Such among us as fell alive into the hands of these cruel fanatics, were wantonly mutilated by the cutting off of their arms and legs, and left to perish in that state, some of whom, in the course of our retreat, I myself actually saw, who had no greater favour to ask than that we would put them to death. (G. Finati, Narrative of the Life and Adventures of Giovanni Finati [London, 1830], I, 287.)
It is sometimes claimed that the days when ‘all the settled people and bedouin of Najd’ would happily commit such mass murder are long gone, and that Wahhabism has become more moderate. But another, more recent example, shows otherwise. In 1924, the Wahhabi army entered the city of Ta’if, plundering it for three days. The chief qadi and the ulema were dragged from their houses and slaughtered, while several hundred other civilians lost their lives. (Ibn Hizlul, Tarikh Muluk Al Sa‘ud [Riyadh, 1961], pp.151-3.) After giving the the Sunni population of the Hijaz this terrorist lesson, ‘Ibn Saud occupied Mecca with Britain’s tacit blessing’ (Alexei Vassiliev, A History of Saudi Arabia [London, 1998], p.264).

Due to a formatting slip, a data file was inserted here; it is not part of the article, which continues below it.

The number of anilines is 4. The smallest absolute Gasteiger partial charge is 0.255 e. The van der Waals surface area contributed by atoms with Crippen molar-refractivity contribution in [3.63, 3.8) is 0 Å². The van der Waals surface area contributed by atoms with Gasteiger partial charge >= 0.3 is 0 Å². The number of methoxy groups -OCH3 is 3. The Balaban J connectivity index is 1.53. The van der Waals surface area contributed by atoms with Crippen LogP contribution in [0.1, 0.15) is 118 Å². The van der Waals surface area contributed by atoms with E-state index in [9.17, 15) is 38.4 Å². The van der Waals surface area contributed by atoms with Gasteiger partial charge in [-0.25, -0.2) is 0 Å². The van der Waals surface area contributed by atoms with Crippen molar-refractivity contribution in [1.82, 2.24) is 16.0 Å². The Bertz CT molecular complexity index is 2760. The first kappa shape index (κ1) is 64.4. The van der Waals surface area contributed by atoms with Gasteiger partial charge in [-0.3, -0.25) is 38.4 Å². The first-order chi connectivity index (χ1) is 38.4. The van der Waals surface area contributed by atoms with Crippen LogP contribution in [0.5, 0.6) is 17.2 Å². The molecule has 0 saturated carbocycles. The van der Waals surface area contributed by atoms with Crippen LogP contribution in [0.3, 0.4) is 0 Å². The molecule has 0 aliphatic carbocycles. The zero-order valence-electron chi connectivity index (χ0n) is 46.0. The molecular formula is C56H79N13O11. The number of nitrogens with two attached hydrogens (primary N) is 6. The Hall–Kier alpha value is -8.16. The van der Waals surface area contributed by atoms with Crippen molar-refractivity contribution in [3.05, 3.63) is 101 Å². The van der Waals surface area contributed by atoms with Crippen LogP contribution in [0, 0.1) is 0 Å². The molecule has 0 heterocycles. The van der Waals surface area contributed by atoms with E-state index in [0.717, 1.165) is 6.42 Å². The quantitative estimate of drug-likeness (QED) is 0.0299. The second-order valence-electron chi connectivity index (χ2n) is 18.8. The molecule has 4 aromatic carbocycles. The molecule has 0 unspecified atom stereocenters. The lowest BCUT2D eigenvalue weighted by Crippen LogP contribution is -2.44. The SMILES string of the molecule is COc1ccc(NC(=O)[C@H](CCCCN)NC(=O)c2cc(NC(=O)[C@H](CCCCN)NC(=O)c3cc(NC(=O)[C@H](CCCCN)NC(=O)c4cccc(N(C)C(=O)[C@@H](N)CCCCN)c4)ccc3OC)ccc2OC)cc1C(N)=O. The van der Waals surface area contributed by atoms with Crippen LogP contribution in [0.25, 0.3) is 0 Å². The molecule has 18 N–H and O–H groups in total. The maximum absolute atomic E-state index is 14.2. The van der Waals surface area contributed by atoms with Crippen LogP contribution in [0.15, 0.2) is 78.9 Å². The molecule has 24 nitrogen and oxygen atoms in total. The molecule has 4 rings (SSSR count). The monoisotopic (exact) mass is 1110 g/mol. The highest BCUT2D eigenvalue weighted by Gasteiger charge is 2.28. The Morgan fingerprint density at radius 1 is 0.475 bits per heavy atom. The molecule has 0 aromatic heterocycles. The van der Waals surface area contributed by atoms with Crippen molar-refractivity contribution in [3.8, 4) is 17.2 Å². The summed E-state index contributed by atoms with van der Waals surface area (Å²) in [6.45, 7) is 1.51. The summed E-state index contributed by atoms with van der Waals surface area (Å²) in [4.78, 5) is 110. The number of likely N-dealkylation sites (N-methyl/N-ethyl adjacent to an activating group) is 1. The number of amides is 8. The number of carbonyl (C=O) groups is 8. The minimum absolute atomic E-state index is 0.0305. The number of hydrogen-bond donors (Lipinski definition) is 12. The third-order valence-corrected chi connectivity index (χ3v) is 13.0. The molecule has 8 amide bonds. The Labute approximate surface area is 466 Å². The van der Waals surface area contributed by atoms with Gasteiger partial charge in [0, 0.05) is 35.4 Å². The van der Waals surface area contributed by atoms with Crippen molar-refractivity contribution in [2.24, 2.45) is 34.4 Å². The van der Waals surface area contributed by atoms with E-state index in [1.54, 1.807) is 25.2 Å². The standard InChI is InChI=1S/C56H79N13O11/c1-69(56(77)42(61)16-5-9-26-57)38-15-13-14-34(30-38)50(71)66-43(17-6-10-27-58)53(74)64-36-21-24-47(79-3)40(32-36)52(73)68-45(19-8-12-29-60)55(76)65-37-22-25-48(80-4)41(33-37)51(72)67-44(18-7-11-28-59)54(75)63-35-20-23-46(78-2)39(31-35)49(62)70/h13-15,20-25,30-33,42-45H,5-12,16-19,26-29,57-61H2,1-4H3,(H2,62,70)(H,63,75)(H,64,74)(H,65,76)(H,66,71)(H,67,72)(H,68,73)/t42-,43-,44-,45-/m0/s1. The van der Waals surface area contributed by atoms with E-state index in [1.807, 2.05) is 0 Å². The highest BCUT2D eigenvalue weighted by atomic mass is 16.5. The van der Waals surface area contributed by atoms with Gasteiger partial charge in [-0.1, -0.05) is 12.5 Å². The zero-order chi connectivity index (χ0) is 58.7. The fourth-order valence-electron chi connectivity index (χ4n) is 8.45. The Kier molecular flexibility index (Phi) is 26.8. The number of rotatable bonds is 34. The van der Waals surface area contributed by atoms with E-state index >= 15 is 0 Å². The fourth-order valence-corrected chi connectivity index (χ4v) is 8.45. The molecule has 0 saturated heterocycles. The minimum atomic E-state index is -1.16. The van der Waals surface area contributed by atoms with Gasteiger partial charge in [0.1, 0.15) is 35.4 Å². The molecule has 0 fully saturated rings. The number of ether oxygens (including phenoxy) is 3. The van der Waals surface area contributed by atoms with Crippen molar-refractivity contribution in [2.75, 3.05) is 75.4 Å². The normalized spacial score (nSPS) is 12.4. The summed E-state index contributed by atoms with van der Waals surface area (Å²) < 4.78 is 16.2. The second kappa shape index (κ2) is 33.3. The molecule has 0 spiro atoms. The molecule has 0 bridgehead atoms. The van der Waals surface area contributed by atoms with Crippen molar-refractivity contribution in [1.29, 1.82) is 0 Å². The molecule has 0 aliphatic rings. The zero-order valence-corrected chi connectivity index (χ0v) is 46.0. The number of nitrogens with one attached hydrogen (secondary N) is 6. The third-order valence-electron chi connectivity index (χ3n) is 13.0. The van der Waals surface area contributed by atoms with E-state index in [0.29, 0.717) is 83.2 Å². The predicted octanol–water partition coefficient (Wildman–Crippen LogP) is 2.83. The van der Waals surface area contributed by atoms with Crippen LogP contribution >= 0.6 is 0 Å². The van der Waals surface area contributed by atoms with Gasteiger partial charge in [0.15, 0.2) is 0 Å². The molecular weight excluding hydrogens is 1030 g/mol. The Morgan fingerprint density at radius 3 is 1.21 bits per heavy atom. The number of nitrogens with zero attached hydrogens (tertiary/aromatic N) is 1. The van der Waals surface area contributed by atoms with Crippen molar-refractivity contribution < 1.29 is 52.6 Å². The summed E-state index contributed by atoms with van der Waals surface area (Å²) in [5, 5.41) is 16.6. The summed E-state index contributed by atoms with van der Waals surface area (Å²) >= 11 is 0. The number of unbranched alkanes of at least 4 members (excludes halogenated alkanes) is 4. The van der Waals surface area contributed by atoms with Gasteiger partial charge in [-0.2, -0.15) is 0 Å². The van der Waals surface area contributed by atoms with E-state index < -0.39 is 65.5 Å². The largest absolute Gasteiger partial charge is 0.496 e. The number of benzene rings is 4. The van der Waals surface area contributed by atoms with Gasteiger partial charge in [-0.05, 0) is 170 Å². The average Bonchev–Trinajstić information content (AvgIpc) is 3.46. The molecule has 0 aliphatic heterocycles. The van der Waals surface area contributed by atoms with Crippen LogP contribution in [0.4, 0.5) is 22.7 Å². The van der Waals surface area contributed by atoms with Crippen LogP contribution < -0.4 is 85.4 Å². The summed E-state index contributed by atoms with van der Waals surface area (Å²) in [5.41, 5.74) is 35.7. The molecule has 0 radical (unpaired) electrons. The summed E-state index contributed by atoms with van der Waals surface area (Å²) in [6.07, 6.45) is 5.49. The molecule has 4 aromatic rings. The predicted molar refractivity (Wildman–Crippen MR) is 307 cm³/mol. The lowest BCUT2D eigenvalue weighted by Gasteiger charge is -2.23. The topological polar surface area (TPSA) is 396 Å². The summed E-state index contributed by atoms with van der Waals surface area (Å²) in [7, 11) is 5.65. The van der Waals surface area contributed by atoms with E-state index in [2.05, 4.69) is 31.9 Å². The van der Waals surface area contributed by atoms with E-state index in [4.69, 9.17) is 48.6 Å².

A good deal of material concerning Najd and Tamim has been preserved from the time of the Salaf. If we reject the method of some Najdi apologists, a method based on the highly selective quotation of hadiths coupled with the blind imitation of opinions expressed by late-medieval commentary writers, we may reach some reasonably settled and authoritative conclusions regarding Central Arabia and its people. The Qur’an, the sound Hadith, and the experience of the Salaf overwhelmingly concur that Central Arabia is a region of fitna. The first of all fitnas in Islam emerged from that place, notably the arrogance of Dhu’l-Khuwaysira and his like, and also the apostasy and fondness for false prophets which caused such difficulty for Abu Bakr (r.a.). Subsequently, the Kharijite heresy, overwhelmingly Najdi in its roots, cast a long shadow over the early history of Islam, dividing the Muslims, distracting their armies from the task of conquering Byzantium, and injecting rancour, suspicion, and bitterness among the very earliest generations of Muslims. Only the most determined, blinkered and irresponsible Najdi sympathiser could ignore this evidence, transmitted so reliably from the pure Salaf, and persist in the delusion that Najd and the misguided, literalistic rigorism which it recurrently produces, is somehow an area favoured by Allah.